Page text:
These productions are hosted by the breath-taking National Opera House in the centre of Wexford.

The festival will take place from the 19th – 31st of October, and like every year, the opening of will be celebrated with a stunning firework display over the River Slaney, which can be seen from Wexford’s quays. Tragically, the opening ceremony fireworks display will not go ahead in 2021 either.

The festival’s shows include events, talks, concerts, and of course, plenty of opera. Some notable examples include talks like a Dr Tom Walsh Lecture with Colm Tóibín: Music & Silence: James Joyce’s Songs, and Impossible Interviews with Michael Dervan, concerts like Angela Meade Gala with the Wexford Festival Orchestra, and operas like Alfredo Catalani’s Edmea, and Vincenzo Bellini’s I Capuleti e i Montecchi.

 Check out the full line-up, and ticket information on the official website.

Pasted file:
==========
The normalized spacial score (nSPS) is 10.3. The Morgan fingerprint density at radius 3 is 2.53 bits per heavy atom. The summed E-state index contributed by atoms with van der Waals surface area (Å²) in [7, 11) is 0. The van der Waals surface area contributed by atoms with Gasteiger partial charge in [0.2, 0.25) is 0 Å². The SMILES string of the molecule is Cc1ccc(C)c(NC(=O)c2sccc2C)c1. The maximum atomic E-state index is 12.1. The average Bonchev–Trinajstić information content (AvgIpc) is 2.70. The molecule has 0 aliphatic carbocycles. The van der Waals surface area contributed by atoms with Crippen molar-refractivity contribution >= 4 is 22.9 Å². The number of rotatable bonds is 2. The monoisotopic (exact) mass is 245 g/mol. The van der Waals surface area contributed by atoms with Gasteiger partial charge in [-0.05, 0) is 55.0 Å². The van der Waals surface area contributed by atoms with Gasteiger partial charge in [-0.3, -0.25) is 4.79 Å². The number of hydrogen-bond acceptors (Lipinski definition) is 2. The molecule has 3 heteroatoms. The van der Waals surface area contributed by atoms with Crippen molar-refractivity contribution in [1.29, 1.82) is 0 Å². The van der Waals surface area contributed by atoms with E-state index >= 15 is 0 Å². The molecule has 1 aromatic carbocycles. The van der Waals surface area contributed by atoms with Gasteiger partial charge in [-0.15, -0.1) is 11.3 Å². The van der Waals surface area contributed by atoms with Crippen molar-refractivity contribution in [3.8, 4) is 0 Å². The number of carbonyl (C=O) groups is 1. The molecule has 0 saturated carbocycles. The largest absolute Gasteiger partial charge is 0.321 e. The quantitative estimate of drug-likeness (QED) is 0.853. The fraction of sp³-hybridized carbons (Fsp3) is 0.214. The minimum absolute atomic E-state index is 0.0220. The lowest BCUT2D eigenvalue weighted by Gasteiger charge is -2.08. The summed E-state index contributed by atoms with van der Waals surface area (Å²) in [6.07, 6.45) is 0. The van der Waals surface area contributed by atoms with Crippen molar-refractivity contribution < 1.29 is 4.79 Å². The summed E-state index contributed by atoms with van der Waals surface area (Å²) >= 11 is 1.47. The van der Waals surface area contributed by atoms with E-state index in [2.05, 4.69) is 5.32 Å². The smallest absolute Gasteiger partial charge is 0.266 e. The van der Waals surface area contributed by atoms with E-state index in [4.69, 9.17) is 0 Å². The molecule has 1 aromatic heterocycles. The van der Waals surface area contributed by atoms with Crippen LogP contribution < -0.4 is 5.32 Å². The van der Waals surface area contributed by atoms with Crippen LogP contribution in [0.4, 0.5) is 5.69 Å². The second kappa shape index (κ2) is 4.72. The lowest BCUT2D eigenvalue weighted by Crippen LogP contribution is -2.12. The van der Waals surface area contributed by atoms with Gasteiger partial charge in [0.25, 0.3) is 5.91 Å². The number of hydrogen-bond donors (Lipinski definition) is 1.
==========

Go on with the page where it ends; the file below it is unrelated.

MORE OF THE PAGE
Imagine Arts Festival – Waterford

The Imagine Arts Festival in Waterford also celebrates a milestone in 2021, this year marking its 20th anniversary. It was set up by arts workers who felt that Waterford was in need of a proper artistic platform, and that has been provided.

This year’s festival will take place between the 15th and the 24th of October and will also include the Waterford Writers Weekend from the 19th to the 24th. As always, it will host a wide range of performances, and will be promoting established and emerging artists from all over the world.

Some of the acts include music performances from Aoife Nessa Francis, NEALO, and Eoghan Ó Ceannabháin. Art exhibitions from artists like John Shinnors, Mick Mulcahy, and Casey Kirby; and various other workshops, theater performances, and events. 

This year’s festival promises to enhance Waterford’s tradition as a centre for the arts by making events available to a wider audience than usual.